Some of the police were openly critical of the demonstrations. "Police resources are stretched very thin right now because of Unabom and the Oklahoma bombing," said Police Chief Louis Anemone. "I thought this was a very selfish act. To have diverted police for a childish demonstration like this is criminal."

The demonstrators at the Midtown Tunnel did allow one car through, because a woman in it was going into labor.

Some 30 groups were involved in the protest, including ACT UP, the Committee Against Anti-Asian Violence, the National Congress for Puerto Rican Rights and the CUNY Coalition Against Cuts.

The protest began with four overlapping rallies that got underway in late afternoon, each focusing on different issues. Jobs, housing and public assistance were the target of a rally at Cadman Plaza in downtown Brooklyn. At Bellevue Hospital, the emphasis was on health services and AIDS services. At 1 Police Plaza, it was police brutality, and at John Jay College for Criminal Justice on 59th Street and 10th Avenue, CUNY and public education were the subject.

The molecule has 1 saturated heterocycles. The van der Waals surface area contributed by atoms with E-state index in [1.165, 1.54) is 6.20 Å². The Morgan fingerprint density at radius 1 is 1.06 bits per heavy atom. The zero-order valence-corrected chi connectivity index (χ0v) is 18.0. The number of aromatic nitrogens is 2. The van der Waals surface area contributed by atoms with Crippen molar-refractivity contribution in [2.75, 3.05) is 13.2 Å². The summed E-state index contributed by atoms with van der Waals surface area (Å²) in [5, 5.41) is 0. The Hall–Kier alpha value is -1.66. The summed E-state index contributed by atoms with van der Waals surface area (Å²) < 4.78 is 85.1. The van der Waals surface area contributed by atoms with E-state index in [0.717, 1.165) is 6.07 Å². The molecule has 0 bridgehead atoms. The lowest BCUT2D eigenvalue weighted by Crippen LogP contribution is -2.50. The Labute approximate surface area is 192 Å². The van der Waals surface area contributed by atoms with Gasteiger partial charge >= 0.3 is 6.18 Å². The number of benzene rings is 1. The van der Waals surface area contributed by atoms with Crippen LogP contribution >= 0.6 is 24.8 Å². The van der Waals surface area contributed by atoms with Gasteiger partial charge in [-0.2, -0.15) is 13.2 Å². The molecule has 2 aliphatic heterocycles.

Around 5:30 P.M., demonstrators peeled off from these rallies and converged on the tunnels and bridges. The actual targets were known only to the leaders of the demonstration until the last minute to create maximum impact.

Photos: Demonstrators blocked the Brooklyn Battery Tunnel at the evening rush-hour yesterday as part of a coordinated citywide protest of proposed state and city budget cuts and of police brutality. (Michelle V. Agins/The New York Times); In lower Manhattan at the foot of the Manhattan Bridge, protesters from the Committee Against Anti-Asian Violence and from the National Congress for Puerto Rican Rights blocked the entrance before being arrested. (Philip Greenberg for The New York Times); A protester being carried by police officers yesterday after 75 people blocked lanes feeding into the Queens-Midtown Tunnel on 36th Street. (Paul G. Burnett/The New York Times)